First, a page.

For instance, a Pew Research survey taken in the wake of July’s shootings in an Aurora cinema found that 67 percent of respondents agreed with the statement that mass gun killings such as that “are just the isolated acts of troubled individuals.” Twenty-four percent said they “reflect broader problems in American society.”
The Pew poll found US attitudes toward guns little changed after Aurora. Prior to the shootings, 45 percent of respondents said it was more important to control gun ownership, while 49 percent said it was more important to protect the right to own guns. After the shootings, 47 percent said gun control was more important, while 46 percent said gun rights were more important.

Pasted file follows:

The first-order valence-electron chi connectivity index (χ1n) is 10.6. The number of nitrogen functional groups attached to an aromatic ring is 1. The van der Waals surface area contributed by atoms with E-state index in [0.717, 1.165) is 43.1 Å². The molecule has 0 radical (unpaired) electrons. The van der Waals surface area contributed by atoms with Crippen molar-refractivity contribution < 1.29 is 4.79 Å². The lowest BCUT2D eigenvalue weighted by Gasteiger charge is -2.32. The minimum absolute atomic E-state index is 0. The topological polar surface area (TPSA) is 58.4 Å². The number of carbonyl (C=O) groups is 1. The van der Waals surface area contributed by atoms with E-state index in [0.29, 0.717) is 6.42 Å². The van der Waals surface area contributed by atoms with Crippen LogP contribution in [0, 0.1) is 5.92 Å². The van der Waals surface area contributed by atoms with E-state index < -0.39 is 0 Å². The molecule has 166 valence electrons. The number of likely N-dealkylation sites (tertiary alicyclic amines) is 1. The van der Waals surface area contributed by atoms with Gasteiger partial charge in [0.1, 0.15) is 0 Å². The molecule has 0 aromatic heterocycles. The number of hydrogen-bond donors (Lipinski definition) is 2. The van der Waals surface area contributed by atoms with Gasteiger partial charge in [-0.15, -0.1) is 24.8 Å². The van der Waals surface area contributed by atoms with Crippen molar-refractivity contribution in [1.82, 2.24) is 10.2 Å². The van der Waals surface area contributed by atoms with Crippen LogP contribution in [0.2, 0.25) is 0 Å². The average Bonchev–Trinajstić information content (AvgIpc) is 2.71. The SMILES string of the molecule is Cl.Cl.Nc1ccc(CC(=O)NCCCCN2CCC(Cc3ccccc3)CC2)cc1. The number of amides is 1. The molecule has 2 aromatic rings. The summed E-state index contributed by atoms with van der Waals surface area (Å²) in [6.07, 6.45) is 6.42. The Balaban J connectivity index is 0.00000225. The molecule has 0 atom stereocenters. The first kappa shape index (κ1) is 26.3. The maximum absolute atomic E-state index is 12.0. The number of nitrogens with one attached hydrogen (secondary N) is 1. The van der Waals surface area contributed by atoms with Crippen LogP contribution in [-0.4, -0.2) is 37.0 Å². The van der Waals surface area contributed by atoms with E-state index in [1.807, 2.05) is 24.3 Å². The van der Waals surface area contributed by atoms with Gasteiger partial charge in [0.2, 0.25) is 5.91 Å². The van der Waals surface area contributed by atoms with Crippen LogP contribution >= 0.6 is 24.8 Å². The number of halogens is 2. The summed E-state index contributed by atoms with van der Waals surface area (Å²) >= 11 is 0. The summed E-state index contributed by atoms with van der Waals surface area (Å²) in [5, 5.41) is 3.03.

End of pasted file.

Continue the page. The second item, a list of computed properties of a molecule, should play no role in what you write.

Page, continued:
Other polls echo the fact that this is a question on which the US is generally split. A 2011 Gallup survey found that 44 percent of voters thought US gun laws should be tightened, while 43 percent felt they should be kept as-is.
Yet this might not be quite the whole story. What’s clear is that US public opinion is against most flat gun bans. Seventy-three percent of respondents told Gallup that they would not support the banning of handguns, for instance.
Presented with detailed choices, however, many voters approve of particular moves to control or limit firearm ownership.
A ban on high-capacity ammunition clips, which can carry more than 10 bullets, appears to be widely popular. A 2011 ABC News/Washington Post survey found 57 percent support for such a ban, and 39 percent opposition.
A CNN/ORC poll from last August found an almost identical result on the clip question.
As to whether all gun purchasers should undergo a background check to determine if they have committed a felony, 96 percent of respondents said “yes,” in the CNN/ORC survey.